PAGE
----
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Budget 2023: Economy Shrinking But Avoids Recession

Estimated reading time: 4 minutes

The British economy will contract this year but will avoid recession, said Chancellor Jeremy Hunt in his Budget speech.

Until now, the economy has seemingly followed a path to shrink.

But after examining the Chancellor’s Budget plans and the broader global economy, the independent Office of Budget Responsibility (OBR) considers the country will now avoid plunging into the red even though the size of the UK economy will fall by 0.2 per cent by the end of the year.

A recession is when an economy posts two-quarters of declining growth.

The best news from Hunt’s hour-long speech to Parliament was inflation would collapse from 10.9 per cent posted in December to 2.9 per cent by the end of the year.

No Tax Giveaways

His Budget offered little in the way of new investment or tax cuts but more of sticking plaster funding here and there, leaving many asking if they are better or worse off than before.

The overarching theme was getting people who want to work back in employment by beefing up financial help with benefits and child care.

New funding called Universal Support is offered to assist 50,000 disabled people in getting work.

The Chancellor is also expanding free childcare for working parents to include children between nine months and two years old.

Some crumbs were thrown at families struggling with the cost of living.

Tax Not Mentioned

Energy bill help worth £160 for every household will continue until the end of June, while duties on fuel and the price of a pint are frozen.

However, the devil is in the details, and the Chancellor failed to mention changes that will hit higher rate taxpayers from April 6.

From April, the threshold that triggers higher rate income tax changes, capturing more earners in the net:

BandThreshold 2022/23Threshold 2023/24Tax rate
Personal allowanceUp to £12,5700%
Basic£12,571 – £50,27020%
Higher£50,271 – £149,999£50,271 – £125,13940%

How CGT Will Change

Altering the thresholds means that as more earners pick up pay rises, they move into a higher bracket, paying an increased amount of tax. Hunt explained in his autumn statement last year that these thresholds would stay in place until April 2026.

Around one in four workers earns more than £50,000, which has steadily risen since 2010, while average pay is £33,280.

Income tax thresholds are not the only tax change.

Capital gains tax personal allowances are almost phasing out. The current allowance of £12,300 nosedives to £6,000 from April 6 and then £3,000 from April 2024.

This measure hits expat landlords selling a UK home in the pocket.

Pension Saving Limits Scrapped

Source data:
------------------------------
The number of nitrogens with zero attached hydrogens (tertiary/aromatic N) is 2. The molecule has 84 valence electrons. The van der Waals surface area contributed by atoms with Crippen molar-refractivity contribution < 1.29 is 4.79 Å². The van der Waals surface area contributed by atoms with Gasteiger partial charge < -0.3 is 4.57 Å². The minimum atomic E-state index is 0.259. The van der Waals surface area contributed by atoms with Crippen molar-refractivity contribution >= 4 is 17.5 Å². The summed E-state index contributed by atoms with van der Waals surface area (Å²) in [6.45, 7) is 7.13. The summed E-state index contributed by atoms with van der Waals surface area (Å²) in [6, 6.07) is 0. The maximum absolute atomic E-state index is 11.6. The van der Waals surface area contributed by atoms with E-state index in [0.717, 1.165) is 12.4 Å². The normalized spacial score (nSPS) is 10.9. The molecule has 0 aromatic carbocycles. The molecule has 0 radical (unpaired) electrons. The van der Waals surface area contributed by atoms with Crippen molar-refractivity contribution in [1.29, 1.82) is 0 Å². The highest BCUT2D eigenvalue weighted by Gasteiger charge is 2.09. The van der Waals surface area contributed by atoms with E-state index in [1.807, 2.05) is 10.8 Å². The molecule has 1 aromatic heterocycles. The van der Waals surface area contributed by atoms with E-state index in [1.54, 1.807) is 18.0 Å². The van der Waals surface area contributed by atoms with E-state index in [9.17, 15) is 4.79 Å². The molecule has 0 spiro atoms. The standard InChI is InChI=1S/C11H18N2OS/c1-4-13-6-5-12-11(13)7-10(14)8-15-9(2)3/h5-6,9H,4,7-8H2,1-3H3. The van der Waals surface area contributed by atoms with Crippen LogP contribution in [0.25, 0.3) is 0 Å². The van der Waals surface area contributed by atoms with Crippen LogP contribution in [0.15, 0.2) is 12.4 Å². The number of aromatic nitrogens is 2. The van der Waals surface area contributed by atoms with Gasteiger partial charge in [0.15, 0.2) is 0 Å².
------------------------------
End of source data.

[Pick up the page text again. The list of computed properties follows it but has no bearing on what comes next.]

For working expats with a defined contribution (DC) private pension, the Chancellor has decided to increase the annual allowance by 50 per cent, taking the cap up from saving £40,000 a year into a pension to £60,000.

For retirement savers already drawing on a private pension, the Money Purchase Allowance sets the amount they can save each year. This rises from £4,000 a year to £10,000.

High earners with fully-funded private pensions will be glad to see the lifetime allowance scrapped from April 6, 2024.

The LTA is currently £1.073 million and was due to stick at that amount until April 2026. Hunt has decided to abolish the limit to encourage hospital consultants to stay in their posts. Many have retired from the National Health Service to avoid a 65 per cent tax penalty if their pension fund exceeds the LTA.

QROPS Unchanged

Expats with money in the Qualifying Recognised Overseas Pension Scheme – offshore pensions tailored for expats – can expect business as usual, with no apparent changes on the way.

The LTA and annual allowance do not apply to QROPS. The LTA is only considered when moving money from a UK fund to an overseas pension – once it’s arrived, the LTA does not apply.

Other tax changes buried in the Treasury documents explaining the Budget include new rules for declaring crypto assets on self-assessment tax returns and keeping the ISA annual investment limit at £20,000.

Read Chancellor Jeremy Hunt’s full speech

Find out more about Budget 2023 on the Treasury website

Below is a list of related articles you may find of interest.

1 thought on “Budget 2023: Economy Shrinking But Avoids Recession”

  1. For retirement savers already drawing on a private pension, the Money Purchase Allowance sets the amount they can save each year. This rises from £4,000 a year to £10,000.


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